Sooner or later it was bound to happen. Sooner or later the liberals would run out of New Frontiers of guilt and seize upon the last one: their own liberalism.

For decades, the liberal conscience was like that insatiable bacteria engineered to gobble oil spills. It went about devouring guilt about racism and sexism, class and carcinogens, phosphates, leaded gas and assorted social ills that spread out across the surface of society.

Liberals held the genetic patent on guilt. They were the pseudomonas of politics.

So, they were predestined to turn inward and devour themselves. What is more typical, quintessentially liberal than feeling guilt about liberalism?

Now, if you have been away or depressed, you may have missed the chorus of mea culpas, or the parade of the culpable meas. But let me assure you that it's going around. You cannot pick up the paper or the telephone these days without hearing from someone who has given up the ghost along with the Volvo and publicly confessed to "going too far."

Being a liberal is out; being a Repentant Liberal is in.

A Repentant Liberal is one who has actually read a corporate ad and agreed with an article telling him where the New Deal went wrong.

A Repentant Liberal is one who has, at least once, felt uncomfortable for ever having wanted a great society.

A Repentant Liberal is one who has said out loud either "I really do have to learn more about economics," or "Right now social programs are a luxury," or "I don't think I could ever vote for Reagan, but they do have a point."

A Repentant Liberal has one of the following:

1) A kid in college who didn't qualify for a loan because the parents earned "too much" money.

2) An elderly relative left behind in a "changing" neighborhood.

3) A friend who knows a guy who used food stamps to buy steaks.

4) A boss who got her job "because she was a woman."

5) A banker who won't give them a mortgage.

6) A brother-in-law who works for the GSA.

7) A kid in a big-city public high school.

I am not downgrading the latest set of qualms vibrating across the shaky left wing of the country. At some time or another, I have said, or had, almost all of the above.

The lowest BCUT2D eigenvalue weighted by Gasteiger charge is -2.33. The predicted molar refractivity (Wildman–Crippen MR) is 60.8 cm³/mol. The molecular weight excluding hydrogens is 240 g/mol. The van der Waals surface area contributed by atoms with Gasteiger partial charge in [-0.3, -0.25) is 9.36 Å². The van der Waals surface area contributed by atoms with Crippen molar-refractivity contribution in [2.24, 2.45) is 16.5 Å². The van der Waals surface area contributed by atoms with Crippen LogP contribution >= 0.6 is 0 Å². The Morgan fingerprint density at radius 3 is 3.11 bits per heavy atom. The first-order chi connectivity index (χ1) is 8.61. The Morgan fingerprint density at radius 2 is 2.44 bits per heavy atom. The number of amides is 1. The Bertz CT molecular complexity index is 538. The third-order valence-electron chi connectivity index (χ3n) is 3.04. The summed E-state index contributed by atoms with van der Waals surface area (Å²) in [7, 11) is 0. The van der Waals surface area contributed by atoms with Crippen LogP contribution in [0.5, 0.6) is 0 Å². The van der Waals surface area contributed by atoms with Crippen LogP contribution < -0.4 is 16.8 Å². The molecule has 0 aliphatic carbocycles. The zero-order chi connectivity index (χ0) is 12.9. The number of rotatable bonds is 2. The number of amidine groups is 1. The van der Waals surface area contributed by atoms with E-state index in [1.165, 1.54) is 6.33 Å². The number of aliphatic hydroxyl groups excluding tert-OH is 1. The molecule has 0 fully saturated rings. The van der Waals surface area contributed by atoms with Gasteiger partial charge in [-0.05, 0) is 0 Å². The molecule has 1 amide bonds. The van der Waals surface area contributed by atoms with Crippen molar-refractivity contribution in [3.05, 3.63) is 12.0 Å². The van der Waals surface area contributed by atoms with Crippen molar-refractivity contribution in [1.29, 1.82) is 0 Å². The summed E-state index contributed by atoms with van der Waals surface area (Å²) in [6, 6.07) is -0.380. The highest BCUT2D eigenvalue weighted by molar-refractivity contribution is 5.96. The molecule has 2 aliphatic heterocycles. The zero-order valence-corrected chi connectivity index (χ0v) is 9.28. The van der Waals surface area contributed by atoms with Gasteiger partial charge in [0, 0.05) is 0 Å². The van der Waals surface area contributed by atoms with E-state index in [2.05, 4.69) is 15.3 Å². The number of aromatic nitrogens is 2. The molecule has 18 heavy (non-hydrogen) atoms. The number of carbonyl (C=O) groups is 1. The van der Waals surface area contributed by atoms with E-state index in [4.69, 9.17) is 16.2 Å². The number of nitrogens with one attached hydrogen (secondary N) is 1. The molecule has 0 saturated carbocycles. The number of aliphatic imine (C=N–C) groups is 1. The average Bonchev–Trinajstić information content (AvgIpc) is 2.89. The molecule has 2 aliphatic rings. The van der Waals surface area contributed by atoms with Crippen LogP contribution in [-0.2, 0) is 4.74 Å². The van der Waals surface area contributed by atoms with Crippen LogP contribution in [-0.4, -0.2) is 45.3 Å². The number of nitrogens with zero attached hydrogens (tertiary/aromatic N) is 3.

It is absolutely clear that every major change has what the policy-makers call "unintentional consequences" -- what you and I would call "rotten side effects." The liberals didn't add the warnings to their original labels.

But now it's all obvious. The pie isn't getting any bigger and so it's harder to share with more people. It's become clear that the program helping those who cannot work may also help those who will not work; the regulation set up to help a consumer can hamstring a producer.

It's hard to defend one set of rights without attaching another; hard to act affirmatively for some without affecting others negatively. We all know that now.

The liberal agenda, like some massive public building, came in way over cost. Like the John Hancock Building in Boston, the building is up but the windows keep falling out.

Still, there is something appalling about the rash of liberals asking forgiveness for their good intentions. They seem to have bought the idea, with alarming ego as well as speed, that they are responsible for the bleak state of the nation.

Never mind the cost of the Vietnam War or Arab oil. Never mind the fact that big corporations have been as malignant and incompetent as big government. Never mind that authority can be as threatening as anarchy. Never mind the fact that at the moment the only alternatives to tired old liberal ideas are equally tired and old conservative ideas.

We seem to be choosing this year between the sound of cant and the sound of recanting. Frankly, I'd rather hear the slightest murmur of a new idea, a new way to do something more than muddle through.

The Repentant Liberals are people who say, "It would be nice to be humane, but we have to be realistic." But surely it's possible, even in this peak season of pessimism, to devise new ways to be both.